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Truck-Bomb Plot Drives Debate on Canada's Muslims


Some politicians in Canada are describing this week as their country's version of 9/11, a wake-up call that domestic Islamic terrorism could be a serious threat.

Seventeen Muslim men and boys are charged with plotting a massive terror campaign, and more details of the plot continue to emerge. As North Country Public Radio's Brian Mann reports, Canada's Muslim community is supporting new efforts to root out militants.

BRIAN MANN reporting:

Outside a convenience store in the Toronto suburb of Mississauga, a group of middle school student, Muslim and non-Muslim, are debating how well Muslims are fitting in to Canadian society.

Unidentified Student #1: Well, I don't think there should be any, like, hatred between, like, the two, the two groups.

Unidentified Student #2: So many immigrants, though, you can't - they keep to themselves.

BRIAN MANN reporting:

Their disagreement echoes a furious debate in Canada provoked by the steady trickle of details about the scope and barbarity of the alleged plot. One of the suspects reportedly took flying lessons hoping to emulate the 9/11 attacks. The group is accused of planning a shooting spree on a busy Toronto street. The suspects were arrested after they allegedly tried to buy a chemical fertilizer needed to build an Oklahoma City-type bomb. The fact that all the accused grew up here shocked Canadians, who see tolerance and multi-culturalism as national values.

But Canada's openness has made the country a magnet for conservative Muslims, the vast majority entirely peaceful, who say they feel welcome here than in Great Britain and the U.S. Toronto's developed a network of conservative mosques and traditional madrasah schools, where Muslims live apart from mainstream society. Ahmed Majib Kahn[ph] is doing business between Friday prayers. He's principal at a madrasah high school on the rural outskirts of Toronto. Roughly a hundred boys live at the school and study Islamic law. Ten percent of the students come from the U.S.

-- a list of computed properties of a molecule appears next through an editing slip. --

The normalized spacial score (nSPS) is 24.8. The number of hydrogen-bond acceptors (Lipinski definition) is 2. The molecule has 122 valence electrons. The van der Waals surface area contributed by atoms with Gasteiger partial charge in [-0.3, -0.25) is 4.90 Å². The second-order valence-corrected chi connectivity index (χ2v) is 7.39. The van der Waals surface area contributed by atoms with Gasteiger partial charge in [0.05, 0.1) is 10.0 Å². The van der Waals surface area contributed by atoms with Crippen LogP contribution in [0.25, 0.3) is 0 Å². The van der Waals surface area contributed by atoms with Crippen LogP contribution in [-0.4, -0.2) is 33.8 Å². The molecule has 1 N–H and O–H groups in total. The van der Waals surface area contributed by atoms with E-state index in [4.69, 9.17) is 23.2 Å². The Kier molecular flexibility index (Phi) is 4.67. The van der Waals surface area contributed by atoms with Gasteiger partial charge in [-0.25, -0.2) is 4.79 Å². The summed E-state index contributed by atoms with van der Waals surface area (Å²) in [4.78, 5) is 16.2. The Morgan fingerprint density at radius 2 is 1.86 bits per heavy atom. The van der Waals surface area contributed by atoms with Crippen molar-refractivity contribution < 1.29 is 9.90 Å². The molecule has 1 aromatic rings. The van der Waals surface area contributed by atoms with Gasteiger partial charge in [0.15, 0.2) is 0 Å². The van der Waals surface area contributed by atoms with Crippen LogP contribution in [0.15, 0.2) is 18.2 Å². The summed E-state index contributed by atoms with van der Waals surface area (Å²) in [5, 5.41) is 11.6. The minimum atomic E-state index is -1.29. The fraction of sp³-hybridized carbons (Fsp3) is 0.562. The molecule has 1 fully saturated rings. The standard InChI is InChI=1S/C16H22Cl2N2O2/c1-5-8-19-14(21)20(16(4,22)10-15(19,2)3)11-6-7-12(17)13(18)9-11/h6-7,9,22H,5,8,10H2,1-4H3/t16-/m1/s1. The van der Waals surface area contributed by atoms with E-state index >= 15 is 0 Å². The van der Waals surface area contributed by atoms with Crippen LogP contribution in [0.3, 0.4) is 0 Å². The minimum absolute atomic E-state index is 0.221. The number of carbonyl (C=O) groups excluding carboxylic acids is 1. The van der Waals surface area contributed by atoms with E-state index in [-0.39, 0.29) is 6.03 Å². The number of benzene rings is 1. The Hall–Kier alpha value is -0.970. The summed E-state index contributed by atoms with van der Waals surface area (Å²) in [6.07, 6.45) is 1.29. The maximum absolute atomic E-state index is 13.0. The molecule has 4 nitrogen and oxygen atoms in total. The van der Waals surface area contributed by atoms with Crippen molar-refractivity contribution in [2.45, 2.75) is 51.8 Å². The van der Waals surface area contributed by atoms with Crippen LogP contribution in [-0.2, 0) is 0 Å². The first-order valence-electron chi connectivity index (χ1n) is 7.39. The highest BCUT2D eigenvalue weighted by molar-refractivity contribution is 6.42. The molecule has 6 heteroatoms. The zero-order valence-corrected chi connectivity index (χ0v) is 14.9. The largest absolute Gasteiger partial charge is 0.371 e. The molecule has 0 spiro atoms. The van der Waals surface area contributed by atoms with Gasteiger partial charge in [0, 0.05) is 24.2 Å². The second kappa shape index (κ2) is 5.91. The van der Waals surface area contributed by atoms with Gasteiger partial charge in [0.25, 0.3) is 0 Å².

Mr. AHMED MAJIB KAHN (Principal, Madrasah High School): If they catch one Muslim (unintelligible) all Muslims like that. Well, we are shocked. We are very sad.

MANN: Kahn rejects the notion that programs like his prevents young Muslims from integrating in the Canadian society and says he works hard to insulate students from radical ideas. But in the last week, many Muslim groups have come forward, acknowledging that a dangerous element has taken root in Canada.

Mr. TAREK FATAH (Founder, Muslim Canadian Congress): We don't have the luxury to not wash our dirty linen in public.

MANN: Tarek Fatah is founder of a progressive group called the Muslim Canadian Congress. He says governments have made the mistake of legitimizing conservative clerics and should spend more time working with secular leaders like himself.

Mr. FATAH: When the United States or Great Britain or Canadian institutions want to talk to Muslims, they still go to the same radical imams, sit down with them. The Chief of Toronto Police went to a mosque, sat down with about 20 old men with beards. There's not a woman in sight.

MANN: Wajid Kahn, a member of Parliament with the Liberal Party, who represents Mississauga, says last week's arrests mean the focus in Canada needs to shift from diversity to integration.

Mr. WAJID KAHN (Canadian Parliamentarian): After this recent event, I think there's a government that will be far more willing to do a lot more of that and will promote the moderate voices.

MANN: Intelligence officials here say radical Muslims are actively recruiting native-born Canadians. In addition to this alleged plot, 12 smaller terrorist schemes have been foiled over the last two years. A spokesman for the Royal Canadian Mounted Police says more arrests are likely soon. For National Public Radio, I'm Brian Mann. Transcript provided by NPR, Copyright NPR.

Brian Mann
Brian Mann is NPR's first national addiction correspondent. He also covers breaking news in the U.S. and around the world.